Israel fell silent on Tuesday as it marked Memorial Day to commemorate fallen soldiers and victims of terror, amid fears that the event could become politicised due to intense divisions over the record of the country’s new government.
The commemoration began officially at 8pm on Monday, and was welcomed in by a minute-long siren. It will end on Tuesday evening.
Speaking at a ceremony in Jerusalem, Prime Minister Benjamin Netanyahu said: “This year, more than ever, on the Memorial Day for the brave of our nation, we will remember that we are brothers: Jews, Druze, Muslims, Bedouin, Christians and Circassians.
“Together we will stand as brothers — and guarantee our independence from generation to generation. Together we will stand as brothers and we will bow our heads in endless tribute to the heroism of the fallen.”
Israel has lost 24,213 personnel since it was founded in 1948, although official numbers also include some service deaths that took place before the official establishment. It has lost a further 4,255 to terrorism.
Last year was one of the deadliest in recent times, with more than 150 Palestinians and 20 Israelis killed in the West Bank and Israel, according to UN figures.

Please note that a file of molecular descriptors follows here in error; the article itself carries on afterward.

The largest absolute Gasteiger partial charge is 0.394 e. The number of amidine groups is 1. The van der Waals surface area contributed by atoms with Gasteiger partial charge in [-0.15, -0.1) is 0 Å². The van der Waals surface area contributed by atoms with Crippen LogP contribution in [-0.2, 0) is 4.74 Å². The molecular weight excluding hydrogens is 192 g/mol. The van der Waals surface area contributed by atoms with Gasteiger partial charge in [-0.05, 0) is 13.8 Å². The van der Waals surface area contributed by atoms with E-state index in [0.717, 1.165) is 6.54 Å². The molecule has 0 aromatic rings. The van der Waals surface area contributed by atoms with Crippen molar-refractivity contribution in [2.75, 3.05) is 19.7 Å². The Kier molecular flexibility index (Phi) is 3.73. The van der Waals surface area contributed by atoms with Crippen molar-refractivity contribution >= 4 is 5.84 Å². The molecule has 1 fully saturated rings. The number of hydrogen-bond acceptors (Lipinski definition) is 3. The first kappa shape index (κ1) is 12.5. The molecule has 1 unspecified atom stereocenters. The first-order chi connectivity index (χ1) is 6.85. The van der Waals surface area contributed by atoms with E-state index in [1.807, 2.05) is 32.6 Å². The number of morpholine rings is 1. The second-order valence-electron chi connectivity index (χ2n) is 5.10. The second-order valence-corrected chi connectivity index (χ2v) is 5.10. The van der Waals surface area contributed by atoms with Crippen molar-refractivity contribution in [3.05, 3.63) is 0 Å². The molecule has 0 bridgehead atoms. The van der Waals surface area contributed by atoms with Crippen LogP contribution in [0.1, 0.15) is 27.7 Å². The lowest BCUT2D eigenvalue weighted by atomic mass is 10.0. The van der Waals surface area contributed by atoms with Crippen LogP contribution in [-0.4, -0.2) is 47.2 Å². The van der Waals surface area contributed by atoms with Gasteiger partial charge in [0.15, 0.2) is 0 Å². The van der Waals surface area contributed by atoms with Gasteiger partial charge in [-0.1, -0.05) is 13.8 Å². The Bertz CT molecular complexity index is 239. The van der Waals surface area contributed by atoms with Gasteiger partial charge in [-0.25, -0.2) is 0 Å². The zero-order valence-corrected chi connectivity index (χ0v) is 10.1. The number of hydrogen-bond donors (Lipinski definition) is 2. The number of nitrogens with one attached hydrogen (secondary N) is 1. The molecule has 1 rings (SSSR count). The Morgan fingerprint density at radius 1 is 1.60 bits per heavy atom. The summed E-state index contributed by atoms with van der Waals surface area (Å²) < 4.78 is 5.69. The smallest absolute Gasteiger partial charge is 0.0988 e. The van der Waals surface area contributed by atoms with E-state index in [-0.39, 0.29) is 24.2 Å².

On Tuesday, one person was moderately injured in a shooting in the West Bank. It came a day after a Jerusalem car-ramming attack near a busy marketplace in which five were injured and the assailant shot.
Despite the sombre mood, some mourners demonstrated against the presence of government ministers at ceremonies throughout the country.
Scuffles broke out near a cemetery in Beersheba over the attendance of far-right National Security Minister Itamar Ben-Gvir, whose speech was interrupted by shouts from the audience.
The minister had previously vowed to speak at a ceremony despite intense pressure from some quarters for him to withdraw.
In Tel Aviv, Defence Minister Yoav Gallant was met with a sign accusing his government of moving Israel towards a dictatorship.
Other ministers were booed and interrupted at separate memorial events, with some being blocked from entering ceremonies by protesters.
Since its formation almost four months ago, Mr Netanyahu’s government has faced intense opposition over its right-wing policy agenda, particularly plans to radically change the country’s judiciary.
Tensions are building once again as the country’s politicians prepare to reassemble for the parliament’s summer session, concluding a month-long negotiation period for the coalition and opposition to try to find a compromise over the controversial proposals.
Anger has also been simmering over policies that exempt ultra-Orthodox Israelis from otherwise mandatory military service.
In Mr Ben-Gvir’s case, he did not serve in the country’s military due to previous criminal convictions, including racial incitement.
During his Memorial Day speech, one audience member labelled Mr Ben-Gvir “a fascist”, Israeli outlet Haaretz reported.